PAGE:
Tue 5 February 2013
2000

Position 40 miles east of Flinders Island Co 190 Sp 8kts ?The James Craig has now been sailing for 24 hours at speeds between 4 and 9 knots in a building nor’easter, as forecast. The ship is dressed down for the night and topgallants will be brought in later if required. ?Watches and Day Work have continued together with teach-ins on the chip log and astro navigation. Many of our passengers have now qualified to climb at sea and one of our navy chefs climbed to the royal immediately on qualifying. ?The weather for tomorrow looks great and we should romp down the coast to round Tasman Island in about 24 hours. We’re expecting a change of weather on Thursday morning and will probably anchor in Adventure Bay that night. ?All onboard are happy and looking forward to Hobart.

Wed 6 February 2013
1700

James Craig Update – Position 10 miles NE of Bicheno Co 210 Sp 7 kts Sailing. ?Since last reporting, your James Craig has made excellent progress under all plain sail in 15kts of northerly breeze on a low following swell – ideal conditions that could hook anyone for life! ?All going well, we plan to pass Tasman Island at 8am tomorrow, Thursday 7 Feb and anchor overnight in Adventure Bay, Bruny Island. Preparations are in place to lift the restored Fore Royal Yard from the deck where Shane has created a thng of beauty that few will admire 100 feet aloft. ?One Kingfish, one Stripey Tuna and one Yellowfin Tuna have come over the taffrail and ended on the plate … ?Much maintenance has been undertaken and Charles, our inventive Canadian has constructed a wind turbine out of old sail cloth. ?So, we are have a great time and also getting ready for a demanding time in Hobart.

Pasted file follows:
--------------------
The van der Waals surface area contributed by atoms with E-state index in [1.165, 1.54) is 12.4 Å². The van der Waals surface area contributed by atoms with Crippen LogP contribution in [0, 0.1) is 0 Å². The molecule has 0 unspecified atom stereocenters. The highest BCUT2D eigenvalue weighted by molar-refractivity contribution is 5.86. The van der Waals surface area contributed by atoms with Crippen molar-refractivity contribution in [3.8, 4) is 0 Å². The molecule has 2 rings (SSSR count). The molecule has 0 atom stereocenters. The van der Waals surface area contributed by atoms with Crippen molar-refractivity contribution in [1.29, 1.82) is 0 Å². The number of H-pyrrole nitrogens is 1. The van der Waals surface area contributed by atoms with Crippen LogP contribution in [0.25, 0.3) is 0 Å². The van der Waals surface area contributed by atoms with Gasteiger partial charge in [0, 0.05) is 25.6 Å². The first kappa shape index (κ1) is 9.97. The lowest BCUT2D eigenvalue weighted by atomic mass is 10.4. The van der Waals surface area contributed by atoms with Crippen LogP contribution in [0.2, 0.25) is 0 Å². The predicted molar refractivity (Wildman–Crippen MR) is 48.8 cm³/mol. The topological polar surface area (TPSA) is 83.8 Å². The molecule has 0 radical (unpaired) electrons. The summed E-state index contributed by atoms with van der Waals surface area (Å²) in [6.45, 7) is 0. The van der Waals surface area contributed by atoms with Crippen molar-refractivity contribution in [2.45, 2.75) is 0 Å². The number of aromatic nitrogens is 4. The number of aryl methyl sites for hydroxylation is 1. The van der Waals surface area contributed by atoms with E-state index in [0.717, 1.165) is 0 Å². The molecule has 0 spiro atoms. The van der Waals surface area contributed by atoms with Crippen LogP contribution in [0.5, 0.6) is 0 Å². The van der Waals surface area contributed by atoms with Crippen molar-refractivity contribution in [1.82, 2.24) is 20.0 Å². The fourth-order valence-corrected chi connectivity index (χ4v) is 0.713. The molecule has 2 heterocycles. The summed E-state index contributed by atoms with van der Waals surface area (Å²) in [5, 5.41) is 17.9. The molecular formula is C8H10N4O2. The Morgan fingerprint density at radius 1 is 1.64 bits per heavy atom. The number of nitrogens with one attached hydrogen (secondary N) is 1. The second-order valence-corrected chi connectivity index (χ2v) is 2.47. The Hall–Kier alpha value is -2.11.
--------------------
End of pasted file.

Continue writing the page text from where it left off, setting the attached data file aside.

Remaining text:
Fri 8 February 2013
0700

James Craig Update – 4 miles east of Adventure Bay Co 340 Sp 7 approaching Iron Pot, Derwent River ?We are currently leaving Adventure Bay, with its history of Bligh and Cook, on our approach to the Derwent River. ?Yesterday afternoon, at anchor, the Fore Royal Yard was hoisted under the careful eye of the Bosun and the able management of Tom Grylls. Careful planning, briefings and control meant that the activity remained safe and proceeded without a hitch. Today, the braces will be threaded and the sail set. ?After dinner on deck, a sod’s opera provided much entertainment again – nobody was safe! ?So, we will arrive on time, in good spirit and without injury or damage. The foul weather on days two to four made sure that we really appreciated the outstanding sailing on days 1,5,6,7! ?Thank you for your interest and support and I look forward to continuing the story on our return voyage to Sydney on Wednesday 13 February 2013.

Sketch of James Craig under sail, by Murray Bird

Sketch of James Craig under sail, by Murray Bird


 

In Hobart